Another feature in Sarawak is karst, or more commonly called limestone outcrops. The remnants of ancient coral reefs, weathering and water have sculptured the reefs into spectacular formations. Caves are a feature of karst, and Sarawak boasts the largest in the world underneath Gunung Mulu. The Niah and Bau caves have preserved archeological records of early life on Borneo, as well as a host of unique plant and animal life.

Offshore islands add another dimension to Sarawak’s landscape. They give an insight, in miniature, into nature at work. Reef formations, mass nesting of sea turtles, stepping stones on migratory journeys and pristine landscapes are preserved on these islands.

Leaving scientists to their investigations, we must be content in our knowledge that Borneo’s lifeforms have confounded and astonished the world for over two centuries. More answers will undoubtedly be forthcoming, but we do not have to wait to appreciate this amazing diversity of life. We do however have a responsibility to preserve this complexity of life for posterity, to enable future generations to unlock nature’s mysteries.

 

Photo credit: www.sarawakforestry.com

 

    photo credit: www.proboscis.cc

Sarawak’s animal and plant life is renowned for its diversity and endemism. An example is tropical heath forest, a remnant of ancient Sundaic forests. It is known locally as Kerangas, meaning where-rice-will-not-grow. Asia’s only great ape, the Orang Utan, and the Proboscis Monkey, the largest semi-aquatic monkey in Asia, are also found here. In spite of what we already know, enough remains undiscovered to keep scientists busy forever!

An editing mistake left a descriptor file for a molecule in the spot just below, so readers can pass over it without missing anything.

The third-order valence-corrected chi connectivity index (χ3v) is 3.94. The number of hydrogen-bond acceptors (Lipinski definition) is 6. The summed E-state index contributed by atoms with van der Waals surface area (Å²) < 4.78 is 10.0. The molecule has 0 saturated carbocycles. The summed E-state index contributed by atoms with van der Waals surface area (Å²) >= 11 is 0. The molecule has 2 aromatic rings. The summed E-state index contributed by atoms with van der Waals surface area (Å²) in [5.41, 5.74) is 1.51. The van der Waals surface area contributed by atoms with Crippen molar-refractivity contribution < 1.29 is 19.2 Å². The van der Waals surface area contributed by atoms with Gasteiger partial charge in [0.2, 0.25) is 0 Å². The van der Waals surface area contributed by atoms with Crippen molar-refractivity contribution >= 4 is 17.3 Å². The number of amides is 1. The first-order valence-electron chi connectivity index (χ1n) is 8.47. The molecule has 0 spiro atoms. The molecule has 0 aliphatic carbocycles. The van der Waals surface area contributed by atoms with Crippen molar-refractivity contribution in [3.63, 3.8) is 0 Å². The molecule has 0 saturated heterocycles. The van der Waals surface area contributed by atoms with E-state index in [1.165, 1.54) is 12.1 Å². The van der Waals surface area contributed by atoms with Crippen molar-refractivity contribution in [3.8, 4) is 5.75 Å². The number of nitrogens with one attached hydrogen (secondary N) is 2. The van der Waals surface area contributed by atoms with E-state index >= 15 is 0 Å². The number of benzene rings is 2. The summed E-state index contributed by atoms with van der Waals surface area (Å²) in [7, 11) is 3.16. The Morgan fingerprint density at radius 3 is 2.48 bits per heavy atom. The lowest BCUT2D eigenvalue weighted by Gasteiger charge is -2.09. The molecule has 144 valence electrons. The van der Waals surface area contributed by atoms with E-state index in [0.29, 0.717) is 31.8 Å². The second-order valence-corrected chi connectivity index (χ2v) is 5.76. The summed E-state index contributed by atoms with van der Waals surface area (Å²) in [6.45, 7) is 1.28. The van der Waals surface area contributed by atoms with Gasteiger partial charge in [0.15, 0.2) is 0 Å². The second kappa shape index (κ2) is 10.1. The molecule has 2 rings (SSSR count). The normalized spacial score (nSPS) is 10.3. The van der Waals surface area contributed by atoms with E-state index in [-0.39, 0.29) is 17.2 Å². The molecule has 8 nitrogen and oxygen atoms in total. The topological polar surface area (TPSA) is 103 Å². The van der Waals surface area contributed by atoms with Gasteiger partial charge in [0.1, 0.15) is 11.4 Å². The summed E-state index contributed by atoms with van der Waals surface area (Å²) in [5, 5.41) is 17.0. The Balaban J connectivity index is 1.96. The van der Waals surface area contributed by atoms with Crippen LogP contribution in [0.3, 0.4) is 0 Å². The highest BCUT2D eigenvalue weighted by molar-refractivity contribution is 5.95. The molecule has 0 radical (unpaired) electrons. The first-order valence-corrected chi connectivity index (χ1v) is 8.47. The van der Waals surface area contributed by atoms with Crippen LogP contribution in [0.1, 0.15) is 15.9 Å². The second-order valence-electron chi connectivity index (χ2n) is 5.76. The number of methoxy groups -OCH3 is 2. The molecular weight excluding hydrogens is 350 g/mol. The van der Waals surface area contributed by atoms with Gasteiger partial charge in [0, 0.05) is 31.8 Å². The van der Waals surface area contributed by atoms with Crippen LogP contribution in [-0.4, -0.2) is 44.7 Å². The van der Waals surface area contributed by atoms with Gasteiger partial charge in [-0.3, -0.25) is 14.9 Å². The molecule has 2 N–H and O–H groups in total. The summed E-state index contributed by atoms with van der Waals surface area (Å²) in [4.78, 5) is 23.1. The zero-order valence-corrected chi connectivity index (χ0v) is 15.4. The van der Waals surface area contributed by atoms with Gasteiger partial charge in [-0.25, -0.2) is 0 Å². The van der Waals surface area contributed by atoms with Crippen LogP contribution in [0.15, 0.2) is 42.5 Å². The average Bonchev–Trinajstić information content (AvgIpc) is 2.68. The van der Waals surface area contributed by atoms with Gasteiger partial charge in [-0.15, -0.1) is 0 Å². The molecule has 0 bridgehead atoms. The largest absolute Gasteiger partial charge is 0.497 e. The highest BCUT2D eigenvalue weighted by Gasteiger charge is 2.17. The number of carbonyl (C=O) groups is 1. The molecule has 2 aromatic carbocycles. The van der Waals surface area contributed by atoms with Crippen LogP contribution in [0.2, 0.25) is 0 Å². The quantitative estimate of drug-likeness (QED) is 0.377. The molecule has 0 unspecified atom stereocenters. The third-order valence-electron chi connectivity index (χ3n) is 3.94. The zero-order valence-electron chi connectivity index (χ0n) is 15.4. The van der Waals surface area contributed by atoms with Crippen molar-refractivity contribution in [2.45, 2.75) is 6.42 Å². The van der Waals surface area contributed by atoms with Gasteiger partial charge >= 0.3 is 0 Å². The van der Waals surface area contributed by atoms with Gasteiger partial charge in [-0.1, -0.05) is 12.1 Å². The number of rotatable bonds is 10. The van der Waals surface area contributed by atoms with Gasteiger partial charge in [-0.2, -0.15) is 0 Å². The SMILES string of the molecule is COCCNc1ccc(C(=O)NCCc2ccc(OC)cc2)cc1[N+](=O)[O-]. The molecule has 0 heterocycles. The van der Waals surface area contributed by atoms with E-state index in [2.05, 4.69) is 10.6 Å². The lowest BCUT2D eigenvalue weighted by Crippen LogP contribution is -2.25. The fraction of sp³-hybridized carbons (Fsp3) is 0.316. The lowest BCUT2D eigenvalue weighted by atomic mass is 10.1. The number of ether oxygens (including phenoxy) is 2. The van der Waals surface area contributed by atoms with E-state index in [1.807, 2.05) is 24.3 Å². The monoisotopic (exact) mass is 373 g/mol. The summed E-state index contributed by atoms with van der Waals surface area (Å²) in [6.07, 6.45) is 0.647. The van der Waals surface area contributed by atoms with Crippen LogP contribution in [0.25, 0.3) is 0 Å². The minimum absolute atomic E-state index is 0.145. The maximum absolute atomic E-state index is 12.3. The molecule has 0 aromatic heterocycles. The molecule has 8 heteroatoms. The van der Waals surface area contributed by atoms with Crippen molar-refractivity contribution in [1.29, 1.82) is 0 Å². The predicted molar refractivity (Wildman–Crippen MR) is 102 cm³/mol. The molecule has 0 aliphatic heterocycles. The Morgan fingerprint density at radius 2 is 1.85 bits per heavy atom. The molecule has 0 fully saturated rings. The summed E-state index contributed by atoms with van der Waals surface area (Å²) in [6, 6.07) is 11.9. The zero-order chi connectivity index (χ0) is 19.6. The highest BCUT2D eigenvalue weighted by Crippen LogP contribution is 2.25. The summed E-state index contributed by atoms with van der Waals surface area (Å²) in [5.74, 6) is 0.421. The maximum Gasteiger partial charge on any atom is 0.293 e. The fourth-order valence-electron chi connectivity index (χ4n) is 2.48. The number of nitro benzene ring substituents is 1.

Nowhere is this better underscored than in humankind’s history itself. The discovery of prehistoric human presence in limestone caves at Niah early in the last century opened a treasure trove of jigsaw pieces from our past. We know now that humans were present on Borneo 40,000 years ago. Even more fascinating is that the world they lived in was strikingly different from the Borneo we know today. Their “village” at Niah, now about 30km inland, was on the coast then. The climate was drier and cooler, with a mean temperature of 21ºC. The open landscape was home to spectacular megafauna which included a giant pangolin (now extinct), elephants, rhinoceros and tapir.

Interest in Sarawak’s natural history dates back almost two centuries. Explorers have left a legacy in their writings. Alfred Russell Wallace collected feverishly in Sarawak, as well as other parts of Southeast Asia. His keen sense of “relationships” between the strange new lifeforms he encountered took him down a path that led to our understanding of what the modern world today calls “evolution”. It is now acknowledged that the theory of evolution, widely attributed to Charles Darwin, was in fact first conceptualized by Wallace. It is less known that Wallace first wrote his “take” on evolution here in Sarawak in 1855, called “Law of Sarawak”.

The fascination with Sarawak continues today. The Giant Pangolins may have disappeared, but new species are being described. The mystical allure of this land is continues as we revel in new discoveries and reflect on past splendour, in a place which was never as we know it today, and will carry on its journey of evolution in spite of us. This is the marvel of nature, and we can but enjoy the small portions assigned to us in this great journey.

Labels: , , , , , , , , ,

0 Comments:

Post a comment

<< Home